Understanding your Employment Status

Matthew Taylor’s review of modern working practices was published earlier this month, and has added to ongoing debate and speculation surrounding employment and tax status. We've produced this plain-language guide to help you understand the conversation, and possibly help to clarify your own position.

Employed:

If you work for a company doing fixed hours and following your hirer’s direction, you’re employed. Despite a much-publicised rise in self-employment, most people working in the UK are still employees, with 60% of the total labour market being permanently employed, according to the Taylor Report.

Employee pay is taxed at source through PAYE and employees are entitled to a host of rights, protections and benefits, including national minimum wage, holiday and maternity/paternity pay, statutory sick pay and access to a workplace pension. After 2 years employees are able to claim for unfair dismissal and they qualify for redundancy.

Umbrella employees:

If you’re contracting through a compliant umbrella company, you’re employed. The umbrella company will give you an overarching contract of employment, which means you have one period of employment for all your assignments. This allows you to benefit from all the rights, protections and benefits afforded to an employee while completing a number of temporary assignments for a succession of hirers. Tax is deducted at source through PAYE as it is for all employees.

Self – Employed:

Genuine self-employment will see you assuming financial risk for your activities and exercising a high degree of autonomy in the manner with which you complete your work. Critically, self-employed workers are able to work for more than one hirer, or end-client.

Self-employed workers are responsible for their own tax and national insurance, usually by filing a self-assessment tax return each year. They don’t have the same rights and protections as employees, and are not entitled to national minimum wage, sick pay, holiday pay or maternity/paternity pay.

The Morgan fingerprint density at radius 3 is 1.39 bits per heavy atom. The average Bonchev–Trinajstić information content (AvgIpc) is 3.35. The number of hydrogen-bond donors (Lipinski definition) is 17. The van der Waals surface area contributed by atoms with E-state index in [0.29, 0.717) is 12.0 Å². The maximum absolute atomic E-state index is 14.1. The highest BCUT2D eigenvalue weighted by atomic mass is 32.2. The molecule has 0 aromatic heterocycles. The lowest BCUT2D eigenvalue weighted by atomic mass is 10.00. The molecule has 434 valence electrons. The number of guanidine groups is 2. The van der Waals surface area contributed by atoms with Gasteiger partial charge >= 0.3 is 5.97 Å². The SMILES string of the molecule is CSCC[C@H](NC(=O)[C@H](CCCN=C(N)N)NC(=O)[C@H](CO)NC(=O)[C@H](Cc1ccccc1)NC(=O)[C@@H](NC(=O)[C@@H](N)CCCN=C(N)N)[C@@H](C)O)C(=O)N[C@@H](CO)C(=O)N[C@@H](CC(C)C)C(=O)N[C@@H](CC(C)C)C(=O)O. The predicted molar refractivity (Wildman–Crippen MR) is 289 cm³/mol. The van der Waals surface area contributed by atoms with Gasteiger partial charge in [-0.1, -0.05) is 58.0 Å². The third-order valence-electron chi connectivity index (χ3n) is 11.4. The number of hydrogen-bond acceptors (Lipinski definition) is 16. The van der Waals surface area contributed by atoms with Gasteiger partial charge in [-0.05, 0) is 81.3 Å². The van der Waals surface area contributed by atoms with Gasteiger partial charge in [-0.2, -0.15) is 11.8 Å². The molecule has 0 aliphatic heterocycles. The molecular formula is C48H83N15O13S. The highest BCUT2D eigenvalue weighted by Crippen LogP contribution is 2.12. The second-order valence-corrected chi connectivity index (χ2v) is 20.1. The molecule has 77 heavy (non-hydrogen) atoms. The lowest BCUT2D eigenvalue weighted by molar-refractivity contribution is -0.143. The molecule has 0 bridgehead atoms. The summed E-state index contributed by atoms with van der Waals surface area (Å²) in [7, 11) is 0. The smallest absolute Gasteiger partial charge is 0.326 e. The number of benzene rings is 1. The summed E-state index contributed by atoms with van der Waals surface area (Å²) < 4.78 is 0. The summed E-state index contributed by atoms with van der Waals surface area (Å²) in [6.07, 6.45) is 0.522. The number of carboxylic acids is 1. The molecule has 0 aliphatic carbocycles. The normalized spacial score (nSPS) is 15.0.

It’s not enough for the hirer to state that you’re self-employed, or for your contract to state it – much effort has been made in recent years to tackle “false self-employment” and unless the actual facts of your working life and relationships fit into the definition, you may not actually be self-employed.

Worker:

If you’re not genuinely self-employed, you’ll fall under the legal definition of “Worker”. This includes employees, but it also includes workers who are not employed. For example contractors who work for a single hirer who sets the terms of work (such as pay rates and hours) would fall into this status.

Not-employed workers are entitled to some of the rights afforded to employees, but not all of them. For example they are entitled to national minimum wage, sick pay, holiday pay and maternity/paternity pay but they can’t claim for unfair dismissal or redundancy.

It should be noted that this status exists as a legal status, but not a tax status. Workers are likely to be taxed as employees, even if they’re not employed. The Taylor report has called for not-employed workers to be given a separate legal designation of “dependent contractor” and for tax status and employment status to be aligned where possible.

 

If you have any questions about employment status or if Orange Genie can help in any way, please call our expert team on 01296 468483 or email info@orangegenie.com.

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